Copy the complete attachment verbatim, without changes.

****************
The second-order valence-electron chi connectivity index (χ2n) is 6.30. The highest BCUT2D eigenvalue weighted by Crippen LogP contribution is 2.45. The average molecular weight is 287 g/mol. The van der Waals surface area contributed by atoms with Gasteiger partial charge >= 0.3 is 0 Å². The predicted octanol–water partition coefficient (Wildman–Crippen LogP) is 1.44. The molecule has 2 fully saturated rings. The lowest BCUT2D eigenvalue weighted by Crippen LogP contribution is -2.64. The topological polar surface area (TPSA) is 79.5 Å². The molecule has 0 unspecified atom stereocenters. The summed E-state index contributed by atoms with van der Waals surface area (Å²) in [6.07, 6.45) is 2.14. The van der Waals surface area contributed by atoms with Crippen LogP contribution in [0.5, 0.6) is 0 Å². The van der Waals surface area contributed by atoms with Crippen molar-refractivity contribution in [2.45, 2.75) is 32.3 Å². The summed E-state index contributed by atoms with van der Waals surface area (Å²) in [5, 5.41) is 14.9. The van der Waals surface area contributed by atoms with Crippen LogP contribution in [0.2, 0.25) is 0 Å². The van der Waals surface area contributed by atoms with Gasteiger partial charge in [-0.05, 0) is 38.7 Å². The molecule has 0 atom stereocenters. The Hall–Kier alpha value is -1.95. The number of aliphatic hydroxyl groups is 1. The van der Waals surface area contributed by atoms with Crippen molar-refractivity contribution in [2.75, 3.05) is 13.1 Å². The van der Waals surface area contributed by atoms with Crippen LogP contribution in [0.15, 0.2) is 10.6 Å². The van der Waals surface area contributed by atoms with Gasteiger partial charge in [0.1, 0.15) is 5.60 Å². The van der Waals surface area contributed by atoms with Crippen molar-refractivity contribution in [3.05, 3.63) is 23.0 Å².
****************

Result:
The second-order valence-electron chi connectivity index (χ2n) is 6.30. The highest BCUT2D eigenvalue weighted by Crippen LogP contribution is 2.45. The average molecular weight is 287 g/mol. The van der Waals surface area contributed by atoms with Gasteiger partial charge >= 0.3 is 0 Å². The predicted octanol–water partition coefficient (Wildman–Crippen LogP) is 1.44. The molecule has 2 fully saturated rings. The lowest BCUT2D eigenvalue weighted by Crippen LogP contribution is -2.64. The topological polar surface area (TPSA) is 79.5 Å². The molecule has 0 unspecified atom stereocenters. The summed E-state index contributed by atoms with van der Waals surface area (Å²) in [6.07, 6.45) is 2.14. The van der Waals surface area contributed by atoms with Crippen LogP contribution in [0.5, 0.6) is 0 Å². The van der Waals surface area contributed by atoms with Crippen molar-refractivity contribution in [2.45, 2.75) is 32.3 Å². The summed E-state index contributed by atoms with van der Waals surface area (Å²) in [5, 5.41) is 14.9. The van der Waals surface area contributed by atoms with Crippen LogP contribution in [0.2, 0.25) is 0 Å². The van der Waals surface area contributed by atoms with Gasteiger partial charge in [-0.05, 0) is 38.7 Å². The molecule has 0 atom stereocenters. The Hall–Kier alpha value is -1.95. The number of aliphatic hydroxyl groups is 1. The van der Waals surface area contributed by atoms with Crippen molar-refractivity contribution in [2.75, 3.05) is 13.1 Å². The van der Waals surface area contributed by atoms with Crippen LogP contribution in [0.15, 0.2) is 10.6 Å². The van der Waals surface area contributed by atoms with Gasteiger partial charge in [0.1, 0.15) is 5.60 Å². The van der Waals surface area contributed by atoms with Crippen molar-refractivity contribution in [3.05, 3.63) is 23.0 Å².